Communicating With Creatives: How to Effectively Get What You Want in Your Designs

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Marketing execs and graphic designers need to work hand-in-hand to ensure that the final outcome meets both design aesthetics and conveys a clear and concise message to your target audience. Essentially, you want the outcome to do what it’s meant to do and also look great. 

However, as a marketer, communicating your ideas to a designer may not always be smooth-flowing, especially since there’s some jargon you may not know.

That said, taking a little time to understand the basic ‘design’ language will help you get the results you want, faster and easier. 

Creatives and graphic designers will also help you understand what you want and what you mean, so really, it’s a crossroad of different needs. However, knowing what to say and how to express yourself to these creatives helps create an effective communication bridge. 

Here are some ways to effectively communicate what you want:

  • Be specific.

Designers need and use your feedback to produce the best possible work and to create art that closely matches your idea of the final piece or product. You need to provide specific feedback to help the designer reach the end result. Take time to review drafts thoroughly. List down what you like and dislike. Listing out what you don’t like will also prevent you from giving the designer vague feedback, such as saying, “This is good” or “I don’t like it.”

  • Give examples.

Giving examples of artwork and design you like is one of the best ways to translate a message, or convey an idea you find difficult to communicate, whether verbally or through email. If you’re looking for ideas on experiential marketing, you can check out Craftsmen IND for concepts to show your designer. The web is full of resources and wide-ranging designs. You can even browse design magazines and blogs such as Muzli or Communication Arts for fresh creative ideas. Remember to be specific about the elements you like and want to see in your own designs when you show these examples to your designer. You might also end up inspiring your designer with the examples you show, and both of you can brainstorm a much better artwork for your own project.

  • Understand and ask about the logistics.

Designers, marketers, copywriters, creatives- we all have our own creative and thought process. What may seem like a quick fix to you may actually require more hours and resources for the designer. A small change in copy or modification to a website may take time because it’s neither quick nor easy. Changes can be made, and designers and creatives try to fit in these additional tasks as quickly as possible, but asking upfront about the time and resource estimate is much more polite than just making an assumption that it’s a ‘quick fix.’ Designers will give you an estimate that helps you get an idea of when you can expect a project revision or delivery to manage your timelines better. Understanding that a designer also has timelines to adhere to ensures that both parties are on the same line of thought, and results in more effective partnerships.

  • Convey your ideas with the right language.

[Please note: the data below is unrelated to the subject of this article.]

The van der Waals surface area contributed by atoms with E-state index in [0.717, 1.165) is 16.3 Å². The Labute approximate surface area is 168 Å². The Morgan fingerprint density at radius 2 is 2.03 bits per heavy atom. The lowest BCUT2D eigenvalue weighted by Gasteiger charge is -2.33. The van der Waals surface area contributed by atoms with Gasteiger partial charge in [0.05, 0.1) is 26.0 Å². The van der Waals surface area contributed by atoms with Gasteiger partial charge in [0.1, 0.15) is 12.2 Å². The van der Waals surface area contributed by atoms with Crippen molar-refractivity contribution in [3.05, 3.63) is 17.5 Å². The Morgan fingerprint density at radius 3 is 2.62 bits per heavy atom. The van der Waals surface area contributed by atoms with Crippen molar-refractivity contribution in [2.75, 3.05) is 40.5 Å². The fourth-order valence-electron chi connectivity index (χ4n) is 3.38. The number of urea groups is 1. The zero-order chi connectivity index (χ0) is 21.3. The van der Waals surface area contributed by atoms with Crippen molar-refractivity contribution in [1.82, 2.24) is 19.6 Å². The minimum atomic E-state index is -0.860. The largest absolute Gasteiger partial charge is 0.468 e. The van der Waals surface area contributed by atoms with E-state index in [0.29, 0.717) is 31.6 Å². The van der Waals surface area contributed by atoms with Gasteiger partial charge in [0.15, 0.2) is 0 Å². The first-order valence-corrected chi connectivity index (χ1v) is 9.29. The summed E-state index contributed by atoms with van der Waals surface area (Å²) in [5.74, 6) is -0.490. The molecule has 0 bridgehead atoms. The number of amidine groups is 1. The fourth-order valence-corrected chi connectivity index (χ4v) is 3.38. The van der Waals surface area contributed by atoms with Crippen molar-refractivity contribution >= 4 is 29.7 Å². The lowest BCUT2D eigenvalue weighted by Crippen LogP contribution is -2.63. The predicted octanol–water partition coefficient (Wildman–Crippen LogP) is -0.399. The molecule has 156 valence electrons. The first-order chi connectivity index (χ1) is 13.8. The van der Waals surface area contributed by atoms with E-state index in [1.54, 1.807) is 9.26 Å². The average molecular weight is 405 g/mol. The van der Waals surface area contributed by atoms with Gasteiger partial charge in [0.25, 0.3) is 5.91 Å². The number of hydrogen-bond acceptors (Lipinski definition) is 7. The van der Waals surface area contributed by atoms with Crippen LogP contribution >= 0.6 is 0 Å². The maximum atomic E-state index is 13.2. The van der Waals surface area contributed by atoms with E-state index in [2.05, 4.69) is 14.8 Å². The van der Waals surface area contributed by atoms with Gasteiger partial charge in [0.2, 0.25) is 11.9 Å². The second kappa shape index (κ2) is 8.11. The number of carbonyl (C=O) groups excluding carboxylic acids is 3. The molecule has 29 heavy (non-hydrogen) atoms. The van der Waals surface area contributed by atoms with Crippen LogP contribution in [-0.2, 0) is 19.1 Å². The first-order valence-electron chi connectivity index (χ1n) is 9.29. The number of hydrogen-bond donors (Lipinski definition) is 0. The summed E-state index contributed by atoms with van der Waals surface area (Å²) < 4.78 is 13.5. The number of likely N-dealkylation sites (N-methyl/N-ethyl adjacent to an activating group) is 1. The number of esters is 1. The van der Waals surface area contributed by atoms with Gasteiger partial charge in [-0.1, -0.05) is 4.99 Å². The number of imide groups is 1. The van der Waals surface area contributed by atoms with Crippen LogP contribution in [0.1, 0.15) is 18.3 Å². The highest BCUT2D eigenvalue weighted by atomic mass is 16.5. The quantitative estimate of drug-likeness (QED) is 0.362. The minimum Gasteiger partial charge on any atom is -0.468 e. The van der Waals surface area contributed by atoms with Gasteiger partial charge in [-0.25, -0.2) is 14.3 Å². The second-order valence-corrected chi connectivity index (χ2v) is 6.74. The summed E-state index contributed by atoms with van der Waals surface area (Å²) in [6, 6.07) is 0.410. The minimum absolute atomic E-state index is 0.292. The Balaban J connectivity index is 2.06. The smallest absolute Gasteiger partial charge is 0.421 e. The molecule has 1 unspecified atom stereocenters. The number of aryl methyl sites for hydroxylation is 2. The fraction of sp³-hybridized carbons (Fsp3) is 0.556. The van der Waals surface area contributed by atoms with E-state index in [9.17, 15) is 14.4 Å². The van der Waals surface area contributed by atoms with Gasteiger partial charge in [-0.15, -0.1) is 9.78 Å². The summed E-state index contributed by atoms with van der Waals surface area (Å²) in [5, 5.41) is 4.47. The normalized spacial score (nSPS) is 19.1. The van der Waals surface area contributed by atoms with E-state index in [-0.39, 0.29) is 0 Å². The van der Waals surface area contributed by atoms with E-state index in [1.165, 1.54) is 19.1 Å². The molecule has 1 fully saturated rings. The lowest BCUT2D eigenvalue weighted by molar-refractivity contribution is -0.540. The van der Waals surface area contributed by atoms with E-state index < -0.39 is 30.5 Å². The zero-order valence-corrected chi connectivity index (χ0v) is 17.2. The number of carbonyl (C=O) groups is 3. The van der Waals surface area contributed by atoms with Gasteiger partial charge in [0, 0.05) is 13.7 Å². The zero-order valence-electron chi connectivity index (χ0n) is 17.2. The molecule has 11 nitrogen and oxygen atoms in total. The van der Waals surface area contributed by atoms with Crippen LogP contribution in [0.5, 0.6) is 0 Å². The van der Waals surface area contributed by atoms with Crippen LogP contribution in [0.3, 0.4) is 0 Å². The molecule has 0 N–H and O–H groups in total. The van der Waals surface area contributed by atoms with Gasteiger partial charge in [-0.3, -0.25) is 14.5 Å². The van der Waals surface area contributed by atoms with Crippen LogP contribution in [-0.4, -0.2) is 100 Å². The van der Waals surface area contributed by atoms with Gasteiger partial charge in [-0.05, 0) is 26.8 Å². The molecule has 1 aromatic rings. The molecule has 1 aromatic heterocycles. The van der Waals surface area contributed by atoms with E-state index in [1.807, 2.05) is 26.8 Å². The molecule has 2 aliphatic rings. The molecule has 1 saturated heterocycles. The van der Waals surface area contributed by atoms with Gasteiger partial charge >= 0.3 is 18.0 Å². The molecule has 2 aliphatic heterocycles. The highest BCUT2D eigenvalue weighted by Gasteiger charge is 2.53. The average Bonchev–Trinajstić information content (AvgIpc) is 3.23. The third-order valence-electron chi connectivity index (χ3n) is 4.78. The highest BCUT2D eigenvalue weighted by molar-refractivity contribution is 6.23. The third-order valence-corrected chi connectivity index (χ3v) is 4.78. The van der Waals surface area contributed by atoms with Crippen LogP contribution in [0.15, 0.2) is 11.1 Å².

Different industries have their own jargon, and it’s no different from the creative industry. Sometimes, designers will use technical language to help convey their thought process. To make communication better, it helps you to know what these technical terms and jargon mean, especially if you deal with creatives and designers regularly in your line of work.  

Here are some jargons you may need to remember:

  • Visual Hierarchy

This term describes the system of prioritizing texts on a page, allowing the reader to find what they are looking for and navigate the content easily. Designers will pay close attention to how a reader would read content, and this element is used to prioritize how content is laid out on an art piece. A designer will use headings, sub-headings, and body copy to make the content easier to read. 

  • Rule of Thirds

This is a guideline that designers use to align elements of a design. Images and copy are usually split into a three-by-three grid, with the main focus area being the area where the grid intersects. 

  • UX Design

This technical term refers to the user journey from where a user’s eyes go, what they anticipate on finding, what they want to look for, as well as the actions they take. UX is meant to make this journey seamless and easy. UX or user experience design is more toward websites and apps, but it can also apply to physical spaces and products.

  • Resolution

An image resolution is about how clear and crisp the quality of an image is. The higher the resolution, the better the quality. Different file types (JPG, SVP, WEBP, PNG) have different resolutions. When talking to your designer about resolution, it’s also good to know the difference between vector images and raster images. 

Final Thoughts

As a marketer, your job often requires you to be in close contact with the copywriter and the designer. These people make up part of the creative team, and whether you have an in-house or outsourced creative team, ensuring that they are part of the design process from start to end ensures that everyone is on the same page. You always won’t know what’s best for the project’s look and feel, which is why it’s okay to just let the experts do what they are good at. Trust your team, and don’t feel overwhelmed that you need to make all the decisions. Let your creative team know what you prefer, but also let them exercise their creative judgments. Restricting and restraining the creative process only makes your project bland and one-dimensional. The goal of creatives is to ensure that your vision comes to life, but make sure that you also allow the creative process to be a two-way street.

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